It's a damning statistic Shining India will cringe at. Over 1,000 children under five die of diarrhoea every day in India. Every day. In effect, a number greater than every child you know. Think about it. The numbers are better today than a couple of decades ago, but at its most basic the grim-reaperdatum comes from the inability of a producer to sustainably meet the needs of a consumer, or citizen in this instance. Multiple producers, really: Vaccine makers, sanitation providers, clean water merchants, oral salt companies and, even educators.
Diarrhoea is just one example; the missing producer is a common theme across a spectrum of products and services. Such economic actors, if you will, exist in settings that are relatively prosperous (read: cities) but fail to deliver in less wealthy settings. Reason: most business models today do not meet affordability (demand-side) and cost (supply-side) metrics in villages and deep, interior markets.
Companies traditionally structured around a bunch of shareholders, for example, will almost surely get a better return on their investment juicing out existing consumers better. So, Parle finds it more profitable introducing a new variant of its Bisleribranded bottled water than, say, set up a string of community water plants or sachet-packed water—which have several times the demand but are tough business or delivery models to crack. Such instances abound.
Eventually, as the markets they are comfortable with (India's top 200 cities and towns) saturate, producers will increasingly move to the interiors but there are—as the following eight pages in this special feature on for-profit businesses with social impact tell you—models emerging that show how producers, including governments, can crack the intersect of affordability and cost. And, make profits.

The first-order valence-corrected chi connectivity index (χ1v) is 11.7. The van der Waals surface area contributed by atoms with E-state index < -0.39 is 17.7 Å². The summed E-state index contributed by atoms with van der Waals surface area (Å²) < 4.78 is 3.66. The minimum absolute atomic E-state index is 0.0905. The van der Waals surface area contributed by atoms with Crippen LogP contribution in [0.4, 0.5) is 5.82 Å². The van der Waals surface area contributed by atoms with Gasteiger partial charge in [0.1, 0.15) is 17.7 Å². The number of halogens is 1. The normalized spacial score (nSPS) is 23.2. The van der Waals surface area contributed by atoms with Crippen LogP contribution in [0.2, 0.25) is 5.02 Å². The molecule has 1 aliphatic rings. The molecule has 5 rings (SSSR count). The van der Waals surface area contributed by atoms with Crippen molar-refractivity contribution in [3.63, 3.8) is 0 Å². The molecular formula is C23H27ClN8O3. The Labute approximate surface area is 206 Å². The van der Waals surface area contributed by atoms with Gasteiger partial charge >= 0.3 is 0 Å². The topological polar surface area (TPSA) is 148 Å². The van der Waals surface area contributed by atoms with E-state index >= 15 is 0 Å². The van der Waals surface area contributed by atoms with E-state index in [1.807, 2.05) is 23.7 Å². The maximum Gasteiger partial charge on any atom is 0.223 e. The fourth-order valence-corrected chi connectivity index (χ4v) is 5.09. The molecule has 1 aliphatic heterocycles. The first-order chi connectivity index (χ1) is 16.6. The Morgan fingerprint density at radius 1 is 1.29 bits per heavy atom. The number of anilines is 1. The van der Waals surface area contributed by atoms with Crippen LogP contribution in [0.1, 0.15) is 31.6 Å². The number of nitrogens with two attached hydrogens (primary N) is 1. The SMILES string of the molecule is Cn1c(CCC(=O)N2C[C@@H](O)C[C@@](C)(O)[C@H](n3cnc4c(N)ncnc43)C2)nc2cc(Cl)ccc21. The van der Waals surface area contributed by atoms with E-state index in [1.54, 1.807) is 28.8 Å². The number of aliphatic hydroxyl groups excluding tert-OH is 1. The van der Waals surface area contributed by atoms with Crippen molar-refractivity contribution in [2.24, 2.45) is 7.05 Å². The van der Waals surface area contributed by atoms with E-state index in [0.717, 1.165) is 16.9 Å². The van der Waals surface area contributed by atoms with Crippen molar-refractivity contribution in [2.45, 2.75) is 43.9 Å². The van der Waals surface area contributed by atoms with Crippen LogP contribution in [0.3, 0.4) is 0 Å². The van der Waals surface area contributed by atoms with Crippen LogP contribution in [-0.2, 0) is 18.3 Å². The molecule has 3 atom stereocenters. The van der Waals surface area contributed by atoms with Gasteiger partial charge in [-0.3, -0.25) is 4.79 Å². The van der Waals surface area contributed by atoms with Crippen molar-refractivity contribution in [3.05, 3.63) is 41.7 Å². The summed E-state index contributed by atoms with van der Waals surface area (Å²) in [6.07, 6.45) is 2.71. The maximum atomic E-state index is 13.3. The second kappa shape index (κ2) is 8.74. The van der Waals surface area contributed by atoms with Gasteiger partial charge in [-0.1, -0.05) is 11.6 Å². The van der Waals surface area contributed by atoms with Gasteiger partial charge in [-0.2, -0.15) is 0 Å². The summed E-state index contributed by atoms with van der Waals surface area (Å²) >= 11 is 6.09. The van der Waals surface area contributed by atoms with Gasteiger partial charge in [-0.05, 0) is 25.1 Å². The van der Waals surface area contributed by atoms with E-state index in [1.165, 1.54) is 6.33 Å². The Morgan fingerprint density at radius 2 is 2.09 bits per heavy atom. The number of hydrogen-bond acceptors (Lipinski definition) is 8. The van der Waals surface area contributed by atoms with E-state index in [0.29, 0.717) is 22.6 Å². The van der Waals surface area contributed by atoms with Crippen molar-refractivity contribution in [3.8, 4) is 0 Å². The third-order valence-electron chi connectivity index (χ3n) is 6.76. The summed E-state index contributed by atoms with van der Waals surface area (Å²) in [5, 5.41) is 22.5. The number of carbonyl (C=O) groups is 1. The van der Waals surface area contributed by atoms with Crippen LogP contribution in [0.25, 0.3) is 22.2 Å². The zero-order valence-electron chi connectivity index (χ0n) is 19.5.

Mobile telephony, for one, says Ashish Karamchandani, a Partner at consultancy firm Monitor Group and Founder of Monitor Inclusive Markets, in the scale that India has today (500 million connections) came about only because sub-Rs 1,000 phones became widely available in the country. "The phone service was there but the cheap phone was the innovation that allowed a large number of consumers" to enter the market, he says.
Using this example of what affordability can do to a market, Karamchandani drives home how group-owned facilities with a no-frills offering and a pay-per-use approach can be silver-bullets in opening up new businesses. An example of this approach is Neurosynaptic Communications, which finds itself changing into a wide telemedicine platform spread over states as more and more remote medicine centres adopt its device. Or, the ambitious MokshaYug Access, which dreams of setting up a supply chain deep into the hinterlands carrying milk to tomatoes.
There are other innovations too. Like cancer health care specialist HealthCare Global, which stretches its spread through a hub-and-spoke model or Vaatsalya Hospitals, which tailors its business model to suit its target market: Tier I and Tier II towns. But, what perhaps stands out is Poorvi Enterprises in Hyderabad. In 55 Andhra Pradesh villages, its water purification plants are paid for in as less as three years when used by local communities. It is more likely than not that these villages will not lose a child to diarrhoea.
— With Josey Puliyenthuruthel